Mankind is different from every other species on the planet in that they will often believe in something despite the evidence they see with their own eyes. Just as we have ways to theorize and speculate, humans can just as easily be misdirected and fooled. These weird incidents show just how terrifying we can be when our common sense goes out the window.
Mass Panic Number One: So you think you can dance to death?
The first records of a ‘Dancing Panic’ go back to Aachen, Germany 1374 when the entire population of the town began dancing wildly through the streets of the town until they fell down exhausted only to twist and writhe even on the ground. The afflicted screamed of having visions and hallucinations. Some died of apparent exhaustion. Events like these spread across Europe. It’s now believed by some scientist that the hysteria could have been brought on by eating rye infected with ergot. Ergot is a toxic fungus that can cause psychotic delusions, convulsions, and nervous spasms. This doesn’t completely explain the dancing which has led others to think this is a case of mass hysteria.
Mass Hysteria Number Two: The London Monster
He first came on the scene in 1788 when wealthy female victims claimed he followed them, harassed them with vulgar shouts and even stabbed them in the buttocks. Reports became detailed, specific and more confusing as the London Monster, who was short, tall, thin, husky built and sinister yet innocent looking continued his reign of terror. He attached knives to his knees, so he could sneak up on women and kick stab them in their rear. He carried a nosegay and when young women could be induced to smell the delicate flowers, he poked them in the nose with a sharp spike craftily hidden among the blossoms. The people of London demanded that the Bow Street Runners, who make up the police force at the time capture the fiend among them as ladies desperate to avoid being the latest victims began fastening copper pans to their derrieres. Others on hearing that only the most beautiful young women were being attacked either suddenly recalled a previously unreported incident of being menaced by the London Monster or faked attacks to save face for having been ignored by so discriminating a criminal. An unemployed Londoner named Rhynwick Williams was eventually arrested, tried and sentenced to five years in prison despite the fact that former co-workers gave him an alibi for times many of the attacks occurred, and that witness continued to give conflicting or nonsensically testimony. Reports of attacks that gave the London Monster a near supernatural reputation continued for many years despite Williams being imprisoned. Modern historians question whether there ever was a stalker such as the London Monster, or if it wasn’t, in fact group hysteria.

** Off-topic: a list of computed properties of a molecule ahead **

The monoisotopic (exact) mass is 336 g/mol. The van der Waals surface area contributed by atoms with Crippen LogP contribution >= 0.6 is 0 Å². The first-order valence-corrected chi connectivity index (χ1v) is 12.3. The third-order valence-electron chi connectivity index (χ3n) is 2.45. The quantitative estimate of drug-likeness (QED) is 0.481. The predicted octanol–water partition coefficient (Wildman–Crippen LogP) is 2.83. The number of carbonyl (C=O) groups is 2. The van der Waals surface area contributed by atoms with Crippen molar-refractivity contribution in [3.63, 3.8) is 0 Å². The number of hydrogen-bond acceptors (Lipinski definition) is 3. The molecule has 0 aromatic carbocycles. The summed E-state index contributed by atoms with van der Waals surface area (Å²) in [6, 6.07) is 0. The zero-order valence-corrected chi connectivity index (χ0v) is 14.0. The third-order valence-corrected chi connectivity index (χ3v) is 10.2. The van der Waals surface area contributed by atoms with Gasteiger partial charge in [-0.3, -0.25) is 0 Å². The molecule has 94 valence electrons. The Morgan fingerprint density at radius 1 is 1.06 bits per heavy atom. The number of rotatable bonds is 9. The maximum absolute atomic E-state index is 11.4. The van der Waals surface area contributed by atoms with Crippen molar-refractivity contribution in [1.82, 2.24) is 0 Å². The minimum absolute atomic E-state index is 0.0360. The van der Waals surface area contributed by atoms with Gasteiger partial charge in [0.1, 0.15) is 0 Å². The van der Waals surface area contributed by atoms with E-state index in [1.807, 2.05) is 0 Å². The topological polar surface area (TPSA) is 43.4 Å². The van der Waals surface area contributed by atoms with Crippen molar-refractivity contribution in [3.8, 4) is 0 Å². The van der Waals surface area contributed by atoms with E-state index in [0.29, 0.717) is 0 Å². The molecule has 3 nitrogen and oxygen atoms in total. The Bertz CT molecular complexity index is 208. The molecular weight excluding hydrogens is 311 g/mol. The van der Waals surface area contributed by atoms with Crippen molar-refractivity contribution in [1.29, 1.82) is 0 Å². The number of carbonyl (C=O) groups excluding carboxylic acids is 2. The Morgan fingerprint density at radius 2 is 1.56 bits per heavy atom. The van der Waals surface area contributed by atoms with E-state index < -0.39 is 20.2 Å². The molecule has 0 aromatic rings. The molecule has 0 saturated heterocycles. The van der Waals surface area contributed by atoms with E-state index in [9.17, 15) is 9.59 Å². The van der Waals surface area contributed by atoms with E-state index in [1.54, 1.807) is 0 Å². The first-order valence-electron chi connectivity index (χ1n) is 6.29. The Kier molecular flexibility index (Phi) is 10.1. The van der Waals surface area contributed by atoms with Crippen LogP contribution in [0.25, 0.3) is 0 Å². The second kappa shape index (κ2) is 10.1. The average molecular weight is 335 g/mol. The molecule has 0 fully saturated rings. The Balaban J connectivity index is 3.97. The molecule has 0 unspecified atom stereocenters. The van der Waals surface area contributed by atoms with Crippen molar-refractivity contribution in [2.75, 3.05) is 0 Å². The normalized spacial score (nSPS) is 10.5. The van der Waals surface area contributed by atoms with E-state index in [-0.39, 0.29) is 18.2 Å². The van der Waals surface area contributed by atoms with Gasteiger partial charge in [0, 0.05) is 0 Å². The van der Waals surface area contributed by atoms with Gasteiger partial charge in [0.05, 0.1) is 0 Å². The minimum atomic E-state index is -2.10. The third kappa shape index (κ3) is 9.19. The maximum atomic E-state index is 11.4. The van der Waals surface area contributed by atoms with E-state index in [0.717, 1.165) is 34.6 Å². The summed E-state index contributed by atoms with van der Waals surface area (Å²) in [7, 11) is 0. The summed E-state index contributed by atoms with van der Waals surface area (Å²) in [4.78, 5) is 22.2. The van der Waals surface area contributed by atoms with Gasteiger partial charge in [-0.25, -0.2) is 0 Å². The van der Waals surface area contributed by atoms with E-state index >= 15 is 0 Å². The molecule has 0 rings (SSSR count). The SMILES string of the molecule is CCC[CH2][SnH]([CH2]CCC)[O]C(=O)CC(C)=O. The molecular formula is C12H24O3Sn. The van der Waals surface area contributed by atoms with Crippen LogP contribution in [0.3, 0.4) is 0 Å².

Mass Hysteria Number Three: Everyone’s laughing no one knows why – The Tanganyika Laughter Epidemic
In 1962 a village near Kashasha on the western coast of Lake Victoria was hit by waves of laughter. While the laughter was not continuous it hit pockets of villagers repeatedly over the course of several months. Rumored to have started in a school and spread by the children and their parents the laughter was not all fun and games. It was incapacitating and the symptoms of the laughing fits included pain, crying, fainting, rashes, as well as respiratory problems. The laughter lasted for over a year and then finally died down and disappeared for reasons just as mysterious as its origin.
Mass Hysteria Number Four: Can you catch a disease from a fictional character?
In 2006 an episode of a favorite Portuguese youth soap opera called Morangos com Acucar featured several characters falling ill with a mysterious disease. The disease somehow spread out from television screens and affected more than 300 students from about 14 different schools forcing several learning institution to briefly close. Authorities eventually dismissed the illness as hysteria, but the rashes, dizziness, and difficulty breathing endured by many young people no doubt felt authentic.
Mass Hysteria Number Five: Running in fear and from fear alone
Public hysteria can be brief and deadly. In 1883 as New York’s Brooklyn Bridge was being opened for the first time a rumor as fast and lethal as a flash fire ran through the crowd. The false report that the bridge was in danger of collapse from the combined weight of the crowd standing on the structure for its dedication spread through the throng of spectators in seconds. In the ensuring panic 12 people were trampled to death and several dozen injured. Of course the bridge was completely sound and the only danger came from those among the multitude who intentionally or accidental started the hysteria.
Written by Kacey Stapleton – Copyrighted © www.weirdworm.com